International Security (continued)
By Matthew Meselson, Co-director, Harvard Sussex Program on Chemical and Biological Weapons
"U.S. Secretary of State Alexander Haig, in a speech in West Berlin in September 1981 and in a detailed report to the Congress the following March, charged Soviet-backed Laotian and Vietnamese forces with waging toxin warfare against Hmong resistance fighters and their villages in Laos and against Khmer Rouge soldiers and villages in Cambodia. The charges were repeated with additional details in a further report to the Congress and to the member states of the United Nations in November 1982 by Haig's successor, Secretary of State George Shultz.
The investigation on which the allegation was based, however, failed to employ reliable methods of witness interrogation or of forensic laboratory investigation; it was further marred by the dismissal and withholding of contrary evidence and a lack of independent review. When the evidence for toxin attacks or any other form of chemical/biological warfare (CBW) was subjected to more careful examination, it could not be confirmed or was discredited. In what became known as the "Yellow Rain" affair, these charges — that toxic substances called trichothecenes were used in CBW — were initially pressed vigorously by the U.S. government and, even when the allegations proved unsustainable, they were not withdrawn...."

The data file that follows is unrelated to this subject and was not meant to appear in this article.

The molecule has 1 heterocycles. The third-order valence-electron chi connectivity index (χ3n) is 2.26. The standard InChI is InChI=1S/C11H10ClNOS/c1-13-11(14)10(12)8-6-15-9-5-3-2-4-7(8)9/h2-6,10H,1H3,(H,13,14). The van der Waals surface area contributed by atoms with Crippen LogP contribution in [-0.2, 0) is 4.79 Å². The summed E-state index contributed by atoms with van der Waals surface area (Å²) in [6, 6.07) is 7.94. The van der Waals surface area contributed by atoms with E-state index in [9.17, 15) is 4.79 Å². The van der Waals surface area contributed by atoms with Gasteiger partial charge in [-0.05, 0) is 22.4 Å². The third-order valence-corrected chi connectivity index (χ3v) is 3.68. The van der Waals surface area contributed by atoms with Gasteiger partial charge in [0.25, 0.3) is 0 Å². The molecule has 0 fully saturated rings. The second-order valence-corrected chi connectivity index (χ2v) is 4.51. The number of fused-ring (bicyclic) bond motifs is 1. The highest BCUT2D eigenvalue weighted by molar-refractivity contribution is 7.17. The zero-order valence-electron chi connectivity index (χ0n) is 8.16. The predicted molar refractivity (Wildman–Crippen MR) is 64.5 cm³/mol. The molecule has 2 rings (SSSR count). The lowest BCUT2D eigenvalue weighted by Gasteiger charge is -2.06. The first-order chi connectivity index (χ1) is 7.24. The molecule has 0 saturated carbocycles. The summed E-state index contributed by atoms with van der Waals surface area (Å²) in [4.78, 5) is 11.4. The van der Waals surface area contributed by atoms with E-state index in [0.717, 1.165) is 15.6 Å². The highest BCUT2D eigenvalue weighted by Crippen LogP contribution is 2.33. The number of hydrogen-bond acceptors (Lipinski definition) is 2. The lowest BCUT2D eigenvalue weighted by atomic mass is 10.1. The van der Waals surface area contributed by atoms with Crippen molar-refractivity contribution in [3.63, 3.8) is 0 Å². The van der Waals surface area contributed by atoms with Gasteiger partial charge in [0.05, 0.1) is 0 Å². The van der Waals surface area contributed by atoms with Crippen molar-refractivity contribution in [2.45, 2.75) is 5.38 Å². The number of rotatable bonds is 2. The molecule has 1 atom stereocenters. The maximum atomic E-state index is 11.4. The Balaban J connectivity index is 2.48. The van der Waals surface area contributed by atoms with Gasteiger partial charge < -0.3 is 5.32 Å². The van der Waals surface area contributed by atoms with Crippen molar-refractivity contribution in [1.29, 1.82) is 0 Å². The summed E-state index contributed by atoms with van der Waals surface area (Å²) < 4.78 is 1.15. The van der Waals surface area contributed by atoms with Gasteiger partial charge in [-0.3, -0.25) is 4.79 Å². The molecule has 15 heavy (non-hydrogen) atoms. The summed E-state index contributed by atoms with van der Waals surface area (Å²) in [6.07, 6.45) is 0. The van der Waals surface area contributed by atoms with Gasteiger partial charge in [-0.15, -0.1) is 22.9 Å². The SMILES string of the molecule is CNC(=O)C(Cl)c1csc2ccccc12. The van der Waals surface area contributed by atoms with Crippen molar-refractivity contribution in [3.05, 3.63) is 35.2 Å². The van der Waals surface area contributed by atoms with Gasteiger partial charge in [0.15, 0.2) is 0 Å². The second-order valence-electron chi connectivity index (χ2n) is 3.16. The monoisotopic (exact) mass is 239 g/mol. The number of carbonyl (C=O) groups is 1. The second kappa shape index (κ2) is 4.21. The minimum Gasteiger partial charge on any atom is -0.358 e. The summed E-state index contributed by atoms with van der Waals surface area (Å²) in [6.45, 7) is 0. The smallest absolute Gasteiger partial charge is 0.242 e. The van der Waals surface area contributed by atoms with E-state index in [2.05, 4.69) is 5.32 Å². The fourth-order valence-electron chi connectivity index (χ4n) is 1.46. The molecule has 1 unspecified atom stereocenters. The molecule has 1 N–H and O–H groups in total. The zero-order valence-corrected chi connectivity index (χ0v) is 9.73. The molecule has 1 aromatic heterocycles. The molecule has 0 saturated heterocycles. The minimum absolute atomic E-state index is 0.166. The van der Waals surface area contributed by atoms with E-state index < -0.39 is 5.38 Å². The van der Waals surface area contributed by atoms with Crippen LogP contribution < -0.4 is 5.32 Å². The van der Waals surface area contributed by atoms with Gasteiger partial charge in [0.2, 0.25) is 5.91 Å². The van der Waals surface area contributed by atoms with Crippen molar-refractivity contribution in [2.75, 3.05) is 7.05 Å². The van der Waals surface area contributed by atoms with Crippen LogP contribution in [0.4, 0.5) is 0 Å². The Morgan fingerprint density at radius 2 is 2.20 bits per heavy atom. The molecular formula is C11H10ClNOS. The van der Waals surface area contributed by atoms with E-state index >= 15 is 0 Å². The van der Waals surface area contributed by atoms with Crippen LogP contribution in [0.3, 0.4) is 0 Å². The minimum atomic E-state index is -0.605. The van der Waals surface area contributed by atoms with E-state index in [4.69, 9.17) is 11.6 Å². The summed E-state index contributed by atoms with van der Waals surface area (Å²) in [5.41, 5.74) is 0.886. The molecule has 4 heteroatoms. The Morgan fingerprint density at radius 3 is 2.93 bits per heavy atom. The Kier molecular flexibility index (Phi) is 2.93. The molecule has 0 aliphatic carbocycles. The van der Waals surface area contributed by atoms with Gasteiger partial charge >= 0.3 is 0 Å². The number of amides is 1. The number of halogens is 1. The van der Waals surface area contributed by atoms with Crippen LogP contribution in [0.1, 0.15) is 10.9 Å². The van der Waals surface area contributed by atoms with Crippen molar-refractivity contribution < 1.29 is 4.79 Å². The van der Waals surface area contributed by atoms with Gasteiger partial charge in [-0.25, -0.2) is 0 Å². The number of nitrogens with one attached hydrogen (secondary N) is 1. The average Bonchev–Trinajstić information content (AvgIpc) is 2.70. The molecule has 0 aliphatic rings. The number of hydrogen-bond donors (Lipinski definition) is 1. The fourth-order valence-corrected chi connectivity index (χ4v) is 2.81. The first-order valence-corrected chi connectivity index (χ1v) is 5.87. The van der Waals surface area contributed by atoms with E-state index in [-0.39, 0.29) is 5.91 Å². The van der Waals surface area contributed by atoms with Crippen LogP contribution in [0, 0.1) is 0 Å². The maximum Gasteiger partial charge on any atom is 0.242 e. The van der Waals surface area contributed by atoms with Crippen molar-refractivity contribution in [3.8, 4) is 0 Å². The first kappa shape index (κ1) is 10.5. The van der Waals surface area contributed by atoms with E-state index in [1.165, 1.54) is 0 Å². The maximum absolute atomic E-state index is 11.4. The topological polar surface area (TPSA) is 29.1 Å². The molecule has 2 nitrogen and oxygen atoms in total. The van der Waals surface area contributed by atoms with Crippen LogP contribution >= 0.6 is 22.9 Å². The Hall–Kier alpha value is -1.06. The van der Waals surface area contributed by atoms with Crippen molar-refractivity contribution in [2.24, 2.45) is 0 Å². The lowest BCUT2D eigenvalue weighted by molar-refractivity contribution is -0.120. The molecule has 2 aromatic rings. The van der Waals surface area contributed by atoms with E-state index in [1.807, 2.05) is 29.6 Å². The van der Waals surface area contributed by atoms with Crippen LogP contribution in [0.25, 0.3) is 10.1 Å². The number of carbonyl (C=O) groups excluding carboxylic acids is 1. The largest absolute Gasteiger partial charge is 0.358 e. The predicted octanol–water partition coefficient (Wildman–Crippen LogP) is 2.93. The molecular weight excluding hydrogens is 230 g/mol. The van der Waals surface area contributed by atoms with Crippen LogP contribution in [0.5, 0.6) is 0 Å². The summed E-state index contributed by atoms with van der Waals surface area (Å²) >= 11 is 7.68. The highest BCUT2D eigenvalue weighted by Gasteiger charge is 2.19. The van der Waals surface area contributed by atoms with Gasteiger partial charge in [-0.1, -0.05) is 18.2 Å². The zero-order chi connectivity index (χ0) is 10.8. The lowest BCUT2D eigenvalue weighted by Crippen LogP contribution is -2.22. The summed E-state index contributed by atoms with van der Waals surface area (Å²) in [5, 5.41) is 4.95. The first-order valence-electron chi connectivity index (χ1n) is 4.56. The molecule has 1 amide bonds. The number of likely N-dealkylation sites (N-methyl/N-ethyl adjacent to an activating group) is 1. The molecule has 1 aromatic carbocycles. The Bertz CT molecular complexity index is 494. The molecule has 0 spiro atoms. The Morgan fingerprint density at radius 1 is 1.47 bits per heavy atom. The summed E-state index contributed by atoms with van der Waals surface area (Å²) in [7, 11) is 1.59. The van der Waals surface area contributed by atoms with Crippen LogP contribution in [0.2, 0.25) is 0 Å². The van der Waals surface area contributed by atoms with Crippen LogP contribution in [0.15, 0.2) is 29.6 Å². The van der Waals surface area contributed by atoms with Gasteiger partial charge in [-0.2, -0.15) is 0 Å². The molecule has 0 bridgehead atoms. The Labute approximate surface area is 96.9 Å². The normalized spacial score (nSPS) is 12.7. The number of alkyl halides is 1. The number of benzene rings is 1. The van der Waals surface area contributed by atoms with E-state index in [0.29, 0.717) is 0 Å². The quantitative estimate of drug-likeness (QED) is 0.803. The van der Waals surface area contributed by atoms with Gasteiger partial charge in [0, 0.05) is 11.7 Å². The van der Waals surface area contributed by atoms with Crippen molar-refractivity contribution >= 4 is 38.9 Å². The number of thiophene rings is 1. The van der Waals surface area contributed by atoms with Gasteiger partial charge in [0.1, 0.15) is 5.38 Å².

March 31, 2008
By Elaine Kamarck, Lecturer in Public Policy
Half of all living Americans today were born after McCain's A4E Skyhawk was shot down in an attempted bombing run on the Yen Phu power plant....his "rescuers" stripped him and beat him before handing him over to the military, which put him in Hoa Lo and then moved him around to several other prisons, where he continued to be repeatedly tortured....The Democrats can't compete with John McCain's past. But given the emergence of the millennial generation and its contributions so far to the Democratic comeback, they should be more than able to compete with John McCain for the future.
February 22, 2008
Op-Ed, San Francisco Chronicle
By Xiaohui (Anne) Wu, Former Associate, International Security Program/Project on Managing the Atom, 2007–2010; Former Research Fellow, International Security Program/Project on Managing the Atom, 2004–2007
"...while relations with "problematic" countries have soured when the United States and some European nations insisted on carrying a big stick, it is wiser for China not to burn its bridges. If China had signed on to coercive diplomacy, countries such as Sudan, Burma and North Korea would not have listened, and there would have been no way for China to serve as a constructive messenger. China's power looks muscular, but it stands to lose those muscles once they are flexed."
February 12, 2008
Op-Ed, The Bangkok Post
By Jason Qian and Xiaohui (Anne) Wu, Former Associate, International Security Program/Project on Managing the Atom, 2007–2010; Former Research Fellow, International Security Program/Project on Managing the Atom, 2004–2007
"China would want to avoid choosing sides in Burma, so as not to compromise its holistic interests. A more effective route is to manage relations with all to maximise common interest. To achieve this, the motto of 'there are no permanent friends or enemies in international relations' is the key....As in the case of North Korea, China does not want the problems of a neighbour like Burma spilling over into its own territory. Burma is also part of China's strategic configuration with other regional and international players."
January 18, 2008